Being dubbed the “One Tonne Mermaid”, thanks to National Geographic,  has given Josie the chance to be an inspiring example. The community of Rye is proud of her efforts and have gone as far as recognizing that the stretch of beach that she cleans, is considered the most pristine along the coast. Over the past 2 years Josie has seen a definite effect and improvement to the beach of 6.4 km that she cleans. “I do go to other areas and clean, but I do not document the collection of this rubbish within the challenge. I also collect rubbish from the streets and anywhere, when I possibly can, however I find the problem of rubbish to be overwhelming in certain areas”.

Josie has found the argument between responsibility, frustrating, when communicating dumped rubbish areas to the council through their rubbish management – infrastructure maintenance team. I find they are very helpful, however I also note that their ability to act is restricted and this includes their jurisdiction to attend to my calls on rubbish. Rubbish can sit in areas up to 6 months and several calls, before it will be collected. Rubbish deliberately being left after sighted, called in, to see how long it would take to collect, see’s another gap in the system, where community can play a positive role. Introducing a pick up and weigh in scheme may be something to help the issue of jurisdiction, encouraging organization to pick it up, rather than say it’s not their responsibility.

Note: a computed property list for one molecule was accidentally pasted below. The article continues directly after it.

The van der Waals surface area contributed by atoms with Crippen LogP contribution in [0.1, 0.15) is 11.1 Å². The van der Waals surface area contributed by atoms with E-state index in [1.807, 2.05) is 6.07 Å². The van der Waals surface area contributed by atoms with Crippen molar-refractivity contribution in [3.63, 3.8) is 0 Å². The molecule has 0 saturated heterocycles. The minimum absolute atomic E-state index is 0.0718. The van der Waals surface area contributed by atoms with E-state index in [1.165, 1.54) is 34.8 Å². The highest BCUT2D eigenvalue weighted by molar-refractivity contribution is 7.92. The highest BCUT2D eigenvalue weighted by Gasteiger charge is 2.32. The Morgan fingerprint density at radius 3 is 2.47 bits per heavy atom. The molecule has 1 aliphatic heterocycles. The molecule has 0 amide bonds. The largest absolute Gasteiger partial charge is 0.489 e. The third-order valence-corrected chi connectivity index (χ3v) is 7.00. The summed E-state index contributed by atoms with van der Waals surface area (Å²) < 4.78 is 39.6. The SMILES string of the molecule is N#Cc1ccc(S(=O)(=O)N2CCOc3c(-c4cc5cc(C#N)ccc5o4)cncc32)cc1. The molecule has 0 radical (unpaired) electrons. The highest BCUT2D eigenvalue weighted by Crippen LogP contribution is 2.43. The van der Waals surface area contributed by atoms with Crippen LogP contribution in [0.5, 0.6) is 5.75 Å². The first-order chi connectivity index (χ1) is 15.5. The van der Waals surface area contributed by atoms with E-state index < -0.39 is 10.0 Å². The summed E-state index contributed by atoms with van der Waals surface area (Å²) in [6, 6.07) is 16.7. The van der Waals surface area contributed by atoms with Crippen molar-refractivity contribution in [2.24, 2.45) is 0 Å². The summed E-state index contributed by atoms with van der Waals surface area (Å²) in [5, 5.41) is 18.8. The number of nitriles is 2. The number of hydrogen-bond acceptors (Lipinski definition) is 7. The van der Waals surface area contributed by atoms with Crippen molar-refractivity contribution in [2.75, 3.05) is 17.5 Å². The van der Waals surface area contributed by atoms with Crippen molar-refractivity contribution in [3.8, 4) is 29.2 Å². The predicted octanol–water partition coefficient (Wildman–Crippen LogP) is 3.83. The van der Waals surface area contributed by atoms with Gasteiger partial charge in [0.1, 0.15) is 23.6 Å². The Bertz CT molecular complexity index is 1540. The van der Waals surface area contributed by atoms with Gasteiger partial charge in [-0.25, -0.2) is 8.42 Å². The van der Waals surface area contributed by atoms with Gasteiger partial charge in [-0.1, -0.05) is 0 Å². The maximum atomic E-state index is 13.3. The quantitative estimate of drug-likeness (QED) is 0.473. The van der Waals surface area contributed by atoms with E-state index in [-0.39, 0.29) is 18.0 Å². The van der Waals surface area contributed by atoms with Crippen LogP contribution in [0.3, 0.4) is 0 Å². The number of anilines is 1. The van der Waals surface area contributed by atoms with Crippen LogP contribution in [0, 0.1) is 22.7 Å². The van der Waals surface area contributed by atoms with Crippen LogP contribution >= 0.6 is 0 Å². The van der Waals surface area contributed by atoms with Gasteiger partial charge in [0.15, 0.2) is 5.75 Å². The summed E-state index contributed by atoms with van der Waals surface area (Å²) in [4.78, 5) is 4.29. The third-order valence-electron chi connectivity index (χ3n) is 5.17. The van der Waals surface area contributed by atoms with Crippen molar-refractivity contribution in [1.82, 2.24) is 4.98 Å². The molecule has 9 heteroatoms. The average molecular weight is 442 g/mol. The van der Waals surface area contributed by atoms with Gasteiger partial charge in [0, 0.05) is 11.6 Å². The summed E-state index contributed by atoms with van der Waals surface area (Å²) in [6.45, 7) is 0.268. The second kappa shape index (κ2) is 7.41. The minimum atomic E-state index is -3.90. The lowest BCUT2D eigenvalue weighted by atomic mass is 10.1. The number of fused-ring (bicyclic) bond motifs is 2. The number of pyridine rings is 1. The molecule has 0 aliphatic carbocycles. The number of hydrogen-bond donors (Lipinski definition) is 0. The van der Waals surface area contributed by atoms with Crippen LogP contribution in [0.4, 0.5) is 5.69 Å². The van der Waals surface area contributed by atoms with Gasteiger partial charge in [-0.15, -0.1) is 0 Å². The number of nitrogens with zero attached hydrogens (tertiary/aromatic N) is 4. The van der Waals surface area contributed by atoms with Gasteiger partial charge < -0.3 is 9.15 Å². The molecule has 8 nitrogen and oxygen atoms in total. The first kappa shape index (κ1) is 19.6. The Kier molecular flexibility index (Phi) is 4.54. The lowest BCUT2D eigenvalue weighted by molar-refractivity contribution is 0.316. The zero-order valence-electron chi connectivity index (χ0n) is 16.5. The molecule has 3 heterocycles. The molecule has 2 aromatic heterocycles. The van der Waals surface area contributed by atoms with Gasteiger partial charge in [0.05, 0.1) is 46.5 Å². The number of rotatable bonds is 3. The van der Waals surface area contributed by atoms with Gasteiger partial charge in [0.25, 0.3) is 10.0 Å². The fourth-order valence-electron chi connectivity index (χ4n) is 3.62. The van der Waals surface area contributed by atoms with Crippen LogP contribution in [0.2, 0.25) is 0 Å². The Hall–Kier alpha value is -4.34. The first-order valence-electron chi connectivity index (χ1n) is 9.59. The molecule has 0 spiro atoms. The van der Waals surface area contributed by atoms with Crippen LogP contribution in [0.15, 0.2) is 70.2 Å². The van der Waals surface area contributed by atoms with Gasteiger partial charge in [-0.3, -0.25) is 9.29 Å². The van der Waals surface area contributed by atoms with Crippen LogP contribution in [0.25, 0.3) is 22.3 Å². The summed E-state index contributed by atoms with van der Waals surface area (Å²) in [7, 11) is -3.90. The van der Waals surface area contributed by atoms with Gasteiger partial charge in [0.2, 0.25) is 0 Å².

Josie grew up in Gippsland in a Shell Service Station, a very social person and an occupation as a designer, Josie has a reputation for bringing success to businesses.  The opportunity to speak with locals, individuals has Josie well verses on the problems business face with waste management and how people go about “how we do rubbish” here in the Mornington Peninsula.

Attentive to note that a system is in place and that those working are doing their best, however, as a person who is meticulous on waste management, Josie see’s and knows of many short comings in the waste management system, which does not effectively reduce waste to landfill. In business, there are insufficient waste management collection and insufficient bins to accommodate for all the recycling that is going to landfill. Not light in her claims and stating this problem to the judges of KABV last year and she was told we are doing many great things , which she acknowledges, however her passion is with waste management and allowing the community to understand their role in a better today and a better future.

Not to deny we are doing great things, it is impossible not to see some positive change, given the resources going to waste management. However, we are missing the mark when it comes to rubbish management. Collection of waste is tendered out to contractors and often given to the lower submissions to get the contracts, this in turn causes an issue with collection. Due to the low submission, the contractors will only pay for one truck and one driver, when in fact in peek season, the run requires 2 – 3 trucks to keep up with the demand of the waste. Speaking to several drivers, they all bare the same conclusion and all of them feel; ‘we could do it better’

Locals in the Rye area complain of no bins to effectively separate waste, the bins are not conducive and a large proportion plastic is going to landfill. The community does not feel heard and complain that Sorrento and Portsea gain the funding for nice bins, nice streets and that our community from Rye onwards to Melbourne is left to fend for themselves. Whilst dramatic, this is the general feeling of the community.